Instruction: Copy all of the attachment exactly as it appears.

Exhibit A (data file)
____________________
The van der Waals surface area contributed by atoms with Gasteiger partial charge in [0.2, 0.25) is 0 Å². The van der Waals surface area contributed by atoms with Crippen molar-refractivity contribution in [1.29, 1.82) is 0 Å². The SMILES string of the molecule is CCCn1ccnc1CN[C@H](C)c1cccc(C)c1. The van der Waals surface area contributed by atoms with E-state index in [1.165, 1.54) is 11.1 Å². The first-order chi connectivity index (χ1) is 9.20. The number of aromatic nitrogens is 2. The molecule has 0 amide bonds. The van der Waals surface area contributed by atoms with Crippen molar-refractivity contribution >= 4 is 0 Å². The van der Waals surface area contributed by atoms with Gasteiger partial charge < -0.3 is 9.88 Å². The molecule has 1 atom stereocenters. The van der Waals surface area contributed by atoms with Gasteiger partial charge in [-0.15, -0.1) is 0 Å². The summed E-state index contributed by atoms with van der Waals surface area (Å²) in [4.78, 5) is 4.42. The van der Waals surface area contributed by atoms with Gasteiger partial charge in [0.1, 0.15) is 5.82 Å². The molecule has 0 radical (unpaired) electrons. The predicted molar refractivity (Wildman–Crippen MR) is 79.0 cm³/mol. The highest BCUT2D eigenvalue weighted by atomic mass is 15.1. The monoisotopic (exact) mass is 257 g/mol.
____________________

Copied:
The van der Waals surface area contributed by atoms with Gasteiger partial charge in [0.2, 0.25) is 0 Å². The van der Waals surface area contributed by atoms with Crippen molar-refractivity contribution in [1.29, 1.82) is 0 Å². The SMILES string of the molecule is CCCn1ccnc1CN[C@H](C)c1cccc(C)c1. The van der Waals surface area contributed by atoms with E-state index in [1.165, 1.54) is 11.1 Å². The first-order chi connectivity index (χ1) is 9.20. The number of aromatic nitrogens is 2. The molecule has 0 amide bonds. The van der Waals surface area contributed by atoms with Crippen molar-refractivity contribution >= 4 is 0 Å². The van der Waals surface area contributed by atoms with Gasteiger partial charge < -0.3 is 9.88 Å². The molecule has 1 atom stereocenters. The van der Waals surface area contributed by atoms with Gasteiger partial charge in [-0.15, -0.1) is 0 Å². The summed E-state index contributed by atoms with van der Waals surface area (Å²) in [4.78, 5) is 4.42. The van der Waals surface area contributed by atoms with Gasteiger partial charge in [0.1, 0.15) is 5.82 Å². The molecule has 0 radical (unpaired) electrons. The predicted molar refractivity (Wildman–Crippen MR) is 79.0 cm³/mol. The highest BCUT2D eigenvalue weighted by atomic mass is 15.1. The monoisotopic (exact) mass is 257 g/mol.